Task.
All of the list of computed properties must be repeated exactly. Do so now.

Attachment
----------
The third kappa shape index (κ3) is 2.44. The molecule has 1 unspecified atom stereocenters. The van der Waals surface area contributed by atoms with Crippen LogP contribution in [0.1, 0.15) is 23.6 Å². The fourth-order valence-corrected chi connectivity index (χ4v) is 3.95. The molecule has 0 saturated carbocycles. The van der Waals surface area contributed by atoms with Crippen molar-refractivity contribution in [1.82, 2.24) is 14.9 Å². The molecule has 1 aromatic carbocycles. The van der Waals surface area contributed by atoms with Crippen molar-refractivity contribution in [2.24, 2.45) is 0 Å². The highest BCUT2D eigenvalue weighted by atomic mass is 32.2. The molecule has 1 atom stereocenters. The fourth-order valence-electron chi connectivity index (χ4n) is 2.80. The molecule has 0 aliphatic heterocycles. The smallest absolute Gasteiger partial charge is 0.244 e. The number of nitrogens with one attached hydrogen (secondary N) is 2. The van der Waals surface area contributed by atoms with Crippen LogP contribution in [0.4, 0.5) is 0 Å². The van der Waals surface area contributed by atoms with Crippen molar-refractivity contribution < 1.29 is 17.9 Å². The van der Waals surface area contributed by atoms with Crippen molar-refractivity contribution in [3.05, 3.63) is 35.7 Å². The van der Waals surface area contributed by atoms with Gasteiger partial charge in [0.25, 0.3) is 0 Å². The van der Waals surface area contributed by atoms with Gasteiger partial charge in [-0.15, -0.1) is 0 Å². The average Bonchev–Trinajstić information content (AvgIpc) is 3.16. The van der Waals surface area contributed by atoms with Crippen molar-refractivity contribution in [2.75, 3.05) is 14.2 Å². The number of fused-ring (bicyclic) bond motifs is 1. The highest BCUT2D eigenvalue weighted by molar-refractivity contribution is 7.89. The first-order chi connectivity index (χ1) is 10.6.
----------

The third kappa shape index (κ3) is 2.44. The molecule has 1 unspecified atom stereocenters. The van der Waals surface area contributed by atoms with Crippen LogP contribution in [0.1, 0.15) is 23.6 Å². The fourth-order valence-corrected chi connectivity index (χ4v) is 3.95. The molecule has 0 saturated carbocycles. The van der Waals surface area contributed by atoms with Crippen molar-refractivity contribution in [1.82, 2.24) is 14.9 Å². The molecule has 1 aromatic carbocycles. The van der Waals surface area contributed by atoms with Crippen molar-refractivity contribution in [2.24, 2.45) is 0 Å². The highest BCUT2D eigenvalue weighted by atomic mass is 32.2. The molecule has 1 atom stereocenters. The fourth-order valence-electron chi connectivity index (χ4n) is 2.80. The molecule has 0 aliphatic heterocycles. The smallest absolute Gasteiger partial charge is 0.244 e. The number of nitrogens with one attached hydrogen (secondary N) is 2. The van der Waals surface area contributed by atoms with Crippen LogP contribution in [0.4, 0.5) is 0 Å². The van der Waals surface area contributed by atoms with Crippen molar-refractivity contribution < 1.29 is 17.9 Å². The van der Waals surface area contributed by atoms with Crippen molar-refractivity contribution in [3.05, 3.63) is 35.7 Å². The van der Waals surface area contributed by atoms with Gasteiger partial charge in [0.25, 0.3) is 0 Å². The van der Waals surface area contributed by atoms with Gasteiger partial charge in [-0.15, -0.1) is 0 Å². The average Bonchev–Trinajstić information content (AvgIpc) is 3.16. The van der Waals surface area contributed by atoms with Crippen molar-refractivity contribution in [2.75, 3.05) is 14.2 Å². The number of fused-ring (bicyclic) bond motifs is 1. The highest BCUT2D eigenvalue weighted by molar-refractivity contribution is 7.89. The first-order chi connectivity index (χ1) is 10.6.